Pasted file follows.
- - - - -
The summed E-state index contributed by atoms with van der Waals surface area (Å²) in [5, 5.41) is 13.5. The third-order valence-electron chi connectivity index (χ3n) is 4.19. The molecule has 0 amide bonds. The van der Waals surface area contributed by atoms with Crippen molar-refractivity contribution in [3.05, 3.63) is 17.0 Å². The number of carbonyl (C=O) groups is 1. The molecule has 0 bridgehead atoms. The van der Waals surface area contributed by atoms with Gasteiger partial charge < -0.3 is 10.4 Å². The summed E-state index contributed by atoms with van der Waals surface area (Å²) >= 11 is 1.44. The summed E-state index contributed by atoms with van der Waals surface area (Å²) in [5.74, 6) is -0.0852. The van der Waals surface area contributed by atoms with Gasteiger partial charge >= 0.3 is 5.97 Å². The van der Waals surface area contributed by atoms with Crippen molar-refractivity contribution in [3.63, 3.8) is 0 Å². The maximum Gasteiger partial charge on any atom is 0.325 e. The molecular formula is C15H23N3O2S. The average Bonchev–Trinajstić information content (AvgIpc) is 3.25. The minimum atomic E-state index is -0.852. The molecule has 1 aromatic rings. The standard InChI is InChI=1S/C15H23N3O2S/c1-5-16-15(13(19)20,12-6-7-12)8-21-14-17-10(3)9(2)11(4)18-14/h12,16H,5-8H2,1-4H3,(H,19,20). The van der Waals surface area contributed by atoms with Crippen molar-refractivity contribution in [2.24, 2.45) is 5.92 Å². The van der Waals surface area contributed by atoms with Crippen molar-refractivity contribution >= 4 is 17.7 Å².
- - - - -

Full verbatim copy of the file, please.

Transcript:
The summed E-state index contributed by atoms with van der Waals surface area (Å²) in [5, 5.41) is 13.5. The third-order valence-electron chi connectivity index (χ3n) is 4.19. The molecule has 0 amide bonds. The van der Waals surface area contributed by atoms with Crippen molar-refractivity contribution in [3.05, 3.63) is 17.0 Å². The number of carbonyl (C=O) groups is 1. The molecule has 0 bridgehead atoms. The van der Waals surface area contributed by atoms with Gasteiger partial charge < -0.3 is 10.4 Å². The summed E-state index contributed by atoms with van der Waals surface area (Å²) >= 11 is 1.44. The summed E-state index contributed by atoms with van der Waals surface area (Å²) in [5.74, 6) is -0.0852. The van der Waals surface area contributed by atoms with Gasteiger partial charge >= 0.3 is 5.97 Å². The van der Waals surface area contributed by atoms with Crippen molar-refractivity contribution in [3.63, 3.8) is 0 Å². The maximum Gasteiger partial charge on any atom is 0.325 e. The molecular formula is C15H23N3O2S. The average Bonchev–Trinajstić information content (AvgIpc) is 3.25. The minimum atomic E-state index is -0.852. The molecule has 1 aromatic rings. The standard InChI is InChI=1S/C15H23N3O2S/c1-5-16-15(13(19)20,12-6-7-12)8-21-14-17-10(3)9(2)11(4)18-14/h12,16H,5-8H2,1-4H3,(H,19,20). The van der Waals surface area contributed by atoms with Crippen molar-refractivity contribution in [2.24, 2.45) is 5.92 Å². The van der Waals surface area contributed by atoms with Crippen molar-refractivity contribution >= 4 is 17.7 Å².